Visit Alton at leat twice a year on retreat - this won't be too arduous. I aware that I need to me remade by being on retreat. Indeed I write this whilst being away on retreat. Parish ministry is challenging and varied. Jesus took time away from challenging ministry to just be away and to pray. I have been fed and nourished at Alton in so many ways and I anti ate I will continue use to do so. Besides my current Spriitual Director is here. It is not burdensome. During this time I hope I will reflect on this rule and do some much needed self-examination. Is my life pleasing to God? Am I keeping this rule or is it keeping me? Where am I falling short and where can I grow?
Pray for the community regularly - See point above.
Lectio Divina - I discovered spiritual reading of scripture through reading Richard Foster's books. Since then it has been a regular part of my own spiritual discipline either at the Office or certainly during sermon preparation. I love the way Scripture comes alive as we ask God to speak to us though it; to read it slowly and prayerfully; to dwell on words and phrases and wait for the Spirit of God to lead us into prayer though our reading
Read and reflect on the Rule of St Benedict regularly. Since answering this call of Christ on my life I have sought to read and meditate on the Rule of St Benedict most days if I can. There are several books that enable me to do this.
Attend the On Fire Mission Conference annually - St Benedict speaks specifically about spiritual renewal in the Prologue to the Rule. I am not certain that he was meaning Renewal as Charismatic Christians might understand it, but in some sense the principle is correct though. If I am to be a faithful disciple; if I am to be a loving husband and father; if I am to be a good parish priest - I need Christ to continue to transform my nature and will from the inside out. I need to be formed more and more into His likeness. One of the places I find this happens for me is at the On Fire Mission Annual Conference as through it God blends my spiritual traditions with friendships and I am fed.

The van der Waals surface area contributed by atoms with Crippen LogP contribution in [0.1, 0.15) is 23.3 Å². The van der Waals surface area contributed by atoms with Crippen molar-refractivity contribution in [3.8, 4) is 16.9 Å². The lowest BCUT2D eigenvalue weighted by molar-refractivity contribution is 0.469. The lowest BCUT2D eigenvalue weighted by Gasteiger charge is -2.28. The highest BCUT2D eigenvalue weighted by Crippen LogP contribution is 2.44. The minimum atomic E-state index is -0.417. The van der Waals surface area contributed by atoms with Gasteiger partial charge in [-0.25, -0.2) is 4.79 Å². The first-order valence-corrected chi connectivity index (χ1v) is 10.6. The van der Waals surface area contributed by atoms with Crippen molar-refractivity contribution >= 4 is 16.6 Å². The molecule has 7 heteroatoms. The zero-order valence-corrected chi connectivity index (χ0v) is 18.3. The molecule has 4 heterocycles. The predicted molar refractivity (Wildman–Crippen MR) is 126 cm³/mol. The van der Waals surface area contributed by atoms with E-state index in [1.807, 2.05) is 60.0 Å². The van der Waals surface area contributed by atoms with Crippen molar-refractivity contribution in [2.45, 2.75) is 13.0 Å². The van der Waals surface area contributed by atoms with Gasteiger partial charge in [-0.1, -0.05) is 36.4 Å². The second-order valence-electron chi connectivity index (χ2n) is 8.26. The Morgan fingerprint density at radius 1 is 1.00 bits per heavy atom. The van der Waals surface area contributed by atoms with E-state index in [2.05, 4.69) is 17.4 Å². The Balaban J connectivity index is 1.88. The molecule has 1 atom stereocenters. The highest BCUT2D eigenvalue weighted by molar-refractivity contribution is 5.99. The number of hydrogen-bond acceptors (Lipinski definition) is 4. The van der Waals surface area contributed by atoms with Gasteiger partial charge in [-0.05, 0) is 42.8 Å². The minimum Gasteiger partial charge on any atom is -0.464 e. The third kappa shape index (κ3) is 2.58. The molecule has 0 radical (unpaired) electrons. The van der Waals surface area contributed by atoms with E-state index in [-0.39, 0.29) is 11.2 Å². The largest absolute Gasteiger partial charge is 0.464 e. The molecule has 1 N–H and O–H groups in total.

Continue my vocation to the Sodality of The Holy Spirit - this is a calling that has in part risen out of friendships forged at OFM and elsewhere, but three of us have felt called out to a shared life of 3 charisms: of intentionality (Christ centred discerning, listening and acting), missional living (being an active part of God's mission and actively seeking spiritual and numerical growth) and expectancy (believing that God still intervenes and speaks supernaturally.)
Keep my day off weekly and take my allocation of holiday - part of spiritual renewal is Sabbath time. If Jesus can rest, so can I, and Jesus clearly saw rest as key yo his own renewing in ministry. That time is also key to ensuring a healthy relationship with myself, my wife and my kids who are my primary church.
Make space for music and the arts, cycling and walking - again this is about spiritual and personal renewal.
Almsgiving - this isn't about my already designated charitable giving but rather how I give financially and temporally of myself to the welfare and wellbeing of others. It is a witness to the self-giving love of God in Christ and an act of justice to and for the poor. This isn't about salving my First World conscience but about actively seeking to make a tangible difference to the world.
I hope to formalise this Rule with the Oblate Master and move to becoming an Probationer Oblate as soon as possible by the grace of God.